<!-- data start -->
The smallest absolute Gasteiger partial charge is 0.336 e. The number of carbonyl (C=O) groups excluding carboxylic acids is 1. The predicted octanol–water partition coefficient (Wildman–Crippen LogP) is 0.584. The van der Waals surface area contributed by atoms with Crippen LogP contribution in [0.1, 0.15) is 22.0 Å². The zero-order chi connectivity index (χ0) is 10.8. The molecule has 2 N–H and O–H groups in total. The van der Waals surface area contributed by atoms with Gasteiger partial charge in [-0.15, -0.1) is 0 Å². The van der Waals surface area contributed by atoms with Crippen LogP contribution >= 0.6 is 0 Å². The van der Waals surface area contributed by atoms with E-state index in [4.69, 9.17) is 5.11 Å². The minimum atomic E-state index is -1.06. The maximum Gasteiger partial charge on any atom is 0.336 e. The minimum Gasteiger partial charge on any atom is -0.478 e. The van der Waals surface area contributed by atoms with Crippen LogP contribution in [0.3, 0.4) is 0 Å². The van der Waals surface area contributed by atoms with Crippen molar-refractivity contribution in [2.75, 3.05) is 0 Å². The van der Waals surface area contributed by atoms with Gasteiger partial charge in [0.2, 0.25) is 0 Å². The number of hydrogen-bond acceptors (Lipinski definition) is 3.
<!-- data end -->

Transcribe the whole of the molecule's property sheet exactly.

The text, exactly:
The smallest absolute Gasteiger partial charge is 0.336 e. The number of carbonyl (C=O) groups excluding carboxylic acids is 1. The predicted octanol–water partition coefficient (Wildman–Crippen LogP) is 0.584. The van der Waals surface area contributed by atoms with Crippen LogP contribution in [0.1, 0.15) is 22.0 Å². The zero-order chi connectivity index (χ0) is 10.8. The molecule has 2 N–H and O–H groups in total. The van der Waals surface area contributed by atoms with Gasteiger partial charge in [-0.15, -0.1) is 0 Å². The van der Waals surface area contributed by atoms with Crippen LogP contribution >= 0.6 is 0 Å². The van der Waals surface area contributed by atoms with E-state index in [4.69, 9.17) is 5.11 Å². The minimum atomic E-state index is -1.06. The maximum Gasteiger partial charge on any atom is 0.336 e. The minimum Gasteiger partial charge on any atom is -0.478 e. The van der Waals surface area contributed by atoms with Crippen LogP contribution in [0.3, 0.4) is 0 Å². The van der Waals surface area contributed by atoms with Crippen molar-refractivity contribution in [2.75, 3.05) is 0 Å². The van der Waals surface area contributed by atoms with Gasteiger partial charge in [0.2, 0.25) is 0 Å². The number of hydrogen-bond acceptors (Lipinski definition) is 3.